Possibly the most important distinction between Hennepin County's court and the others is transparent to most non-lawyers, however. To participate in most drug courts, defendants must agree to plead guilty and to surrender many, or in some cases all, of their rights. Not so here: Defendants can undergo screening and begin treatment, if it's appropriate, while retaining their right to challenge their police stop or even to go to trial. (Rights notwithstanding, less than half a percent of drug court clients end up at trial. More than 95 percent end up pleading guilty; the rest have their cases dismissed.)

From the start, the court got great press. A Star Tribune story written during its first few days of operation profiled a man who had gone to great pains to get himself arrested so that he could avail himself of the court's referral to county-financed treatment. Not counting the expense of treatment (which is paid for out of an already existing federal fund), the court's budget was $1 million, more than half of it from county coffers. Costs, supporters promised, would go down as fewer drug users re-offended.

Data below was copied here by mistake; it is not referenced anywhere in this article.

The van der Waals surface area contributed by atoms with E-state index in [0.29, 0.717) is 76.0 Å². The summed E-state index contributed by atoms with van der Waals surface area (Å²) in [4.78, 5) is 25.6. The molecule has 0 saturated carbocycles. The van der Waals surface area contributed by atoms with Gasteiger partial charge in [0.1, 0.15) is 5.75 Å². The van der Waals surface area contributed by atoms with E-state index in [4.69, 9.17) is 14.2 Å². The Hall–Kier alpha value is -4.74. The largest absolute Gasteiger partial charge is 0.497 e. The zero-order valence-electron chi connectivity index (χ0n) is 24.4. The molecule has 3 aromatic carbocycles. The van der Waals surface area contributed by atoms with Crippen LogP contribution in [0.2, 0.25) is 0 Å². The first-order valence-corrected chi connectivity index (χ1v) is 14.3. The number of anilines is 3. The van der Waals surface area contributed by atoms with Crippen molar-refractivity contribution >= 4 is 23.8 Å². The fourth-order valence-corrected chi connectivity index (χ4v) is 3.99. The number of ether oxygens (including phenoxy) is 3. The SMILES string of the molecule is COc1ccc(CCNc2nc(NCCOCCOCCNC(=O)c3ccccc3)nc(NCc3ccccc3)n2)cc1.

Well, of course, the Drug Court filings have only increased. Spot really recommends the City Pages article linked above.

Katie winds up with these sage words:
Today's lax environment emboldens criminals, Jindra says. "It used to be people would steal VCRs or pass bad checks to get money for drugs. Now they rob people in broad daylight; stick a gun in their face in their own driveway and grab their wallet. The fear factor has gone up tremendously."

In short, while there's a ton of pressure on our police, no one's putting real pressure where it counts -- on the criminal.

Boy, if there’s one thing a tight-arse like Katie can’t stand, it’s a lax environment. It even sounds like laxative!


No comments: